In mathematics, a permutation group is a group G whose elements are permutations of a given set M, and whose group operation is the composition of permutations in G (which are thought of as bijective functions from the set M to itself); the relationship is often written as (G,M). Note that the group of all permutations of a set is the symmetric group; the term permutation group is usually restricted to mean a subgroup of the symmetric group.
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Simple group
In mathematics, a simple group is a nontrivial group whose only normal subgroups are the trivial group and the group itself. A group that is not simple can be broken into two smaller groups, a normal subgroup and the quotient group, and the process can be repeated. If the group is finite, then eventually one arrives at uniquely determined simple groups by the Jordan¿Hölder theorem.
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Order (group theory)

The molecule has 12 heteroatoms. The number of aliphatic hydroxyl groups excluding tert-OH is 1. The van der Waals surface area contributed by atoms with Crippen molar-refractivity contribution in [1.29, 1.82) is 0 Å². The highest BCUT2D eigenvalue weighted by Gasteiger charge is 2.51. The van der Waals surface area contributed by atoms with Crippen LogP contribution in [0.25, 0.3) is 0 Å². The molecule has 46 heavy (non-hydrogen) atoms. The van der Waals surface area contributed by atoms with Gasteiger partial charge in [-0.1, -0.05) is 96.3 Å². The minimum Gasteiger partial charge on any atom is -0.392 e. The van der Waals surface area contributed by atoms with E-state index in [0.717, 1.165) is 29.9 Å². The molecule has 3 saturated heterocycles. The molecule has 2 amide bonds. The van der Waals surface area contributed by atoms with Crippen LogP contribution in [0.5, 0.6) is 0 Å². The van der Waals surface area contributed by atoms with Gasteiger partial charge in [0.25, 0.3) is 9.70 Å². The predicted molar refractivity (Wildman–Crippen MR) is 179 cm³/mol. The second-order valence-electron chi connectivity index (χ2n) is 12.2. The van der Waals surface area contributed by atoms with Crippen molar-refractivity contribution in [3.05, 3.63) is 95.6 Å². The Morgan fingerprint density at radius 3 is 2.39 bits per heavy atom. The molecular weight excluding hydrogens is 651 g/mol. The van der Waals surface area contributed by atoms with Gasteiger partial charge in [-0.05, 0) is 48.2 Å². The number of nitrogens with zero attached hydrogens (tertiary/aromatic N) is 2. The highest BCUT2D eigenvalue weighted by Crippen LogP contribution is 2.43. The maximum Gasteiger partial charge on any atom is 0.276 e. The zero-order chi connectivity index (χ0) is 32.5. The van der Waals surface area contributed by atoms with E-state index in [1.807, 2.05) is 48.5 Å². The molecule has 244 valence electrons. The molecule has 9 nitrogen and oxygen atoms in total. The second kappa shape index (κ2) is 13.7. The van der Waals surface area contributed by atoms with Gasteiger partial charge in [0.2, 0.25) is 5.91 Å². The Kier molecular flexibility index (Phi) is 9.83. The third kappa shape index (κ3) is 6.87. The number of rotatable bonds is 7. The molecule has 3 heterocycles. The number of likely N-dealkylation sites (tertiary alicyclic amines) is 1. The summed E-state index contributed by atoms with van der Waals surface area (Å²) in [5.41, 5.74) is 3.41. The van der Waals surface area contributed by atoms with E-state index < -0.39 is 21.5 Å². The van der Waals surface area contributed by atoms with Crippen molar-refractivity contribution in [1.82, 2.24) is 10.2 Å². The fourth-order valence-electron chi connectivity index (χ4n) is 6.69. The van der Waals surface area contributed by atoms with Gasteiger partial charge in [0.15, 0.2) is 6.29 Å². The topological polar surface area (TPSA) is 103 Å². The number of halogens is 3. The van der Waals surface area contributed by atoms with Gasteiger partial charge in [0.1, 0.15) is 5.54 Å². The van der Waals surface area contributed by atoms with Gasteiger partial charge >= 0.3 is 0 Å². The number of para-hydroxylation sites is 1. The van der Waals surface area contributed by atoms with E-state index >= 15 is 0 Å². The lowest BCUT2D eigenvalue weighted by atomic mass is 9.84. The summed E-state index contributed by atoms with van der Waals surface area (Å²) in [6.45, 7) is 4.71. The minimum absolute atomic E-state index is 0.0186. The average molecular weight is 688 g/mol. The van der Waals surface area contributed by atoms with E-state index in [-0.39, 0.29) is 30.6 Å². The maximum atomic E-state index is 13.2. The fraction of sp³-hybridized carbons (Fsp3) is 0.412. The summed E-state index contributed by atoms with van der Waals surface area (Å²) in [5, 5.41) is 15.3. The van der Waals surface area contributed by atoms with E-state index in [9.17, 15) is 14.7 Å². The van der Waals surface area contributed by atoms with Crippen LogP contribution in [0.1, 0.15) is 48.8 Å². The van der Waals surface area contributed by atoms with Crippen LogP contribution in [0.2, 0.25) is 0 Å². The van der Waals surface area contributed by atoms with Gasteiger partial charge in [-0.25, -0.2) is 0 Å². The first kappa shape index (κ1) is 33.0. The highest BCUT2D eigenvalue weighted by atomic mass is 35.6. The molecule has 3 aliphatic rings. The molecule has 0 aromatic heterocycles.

In group theory, a branch of mathematics, the term order is used in two closely related senses: The order of a group is its cardinality, i.e. , the number of elements in its set. The order, sometimes period, of an element a of a group is the smallest positive integer m such that a = e (where e denotes the identity element of the group, and a denotes the product of m copies of a). If no such m exists, a is said to have infinite order. All elements of finite groups have finite order.
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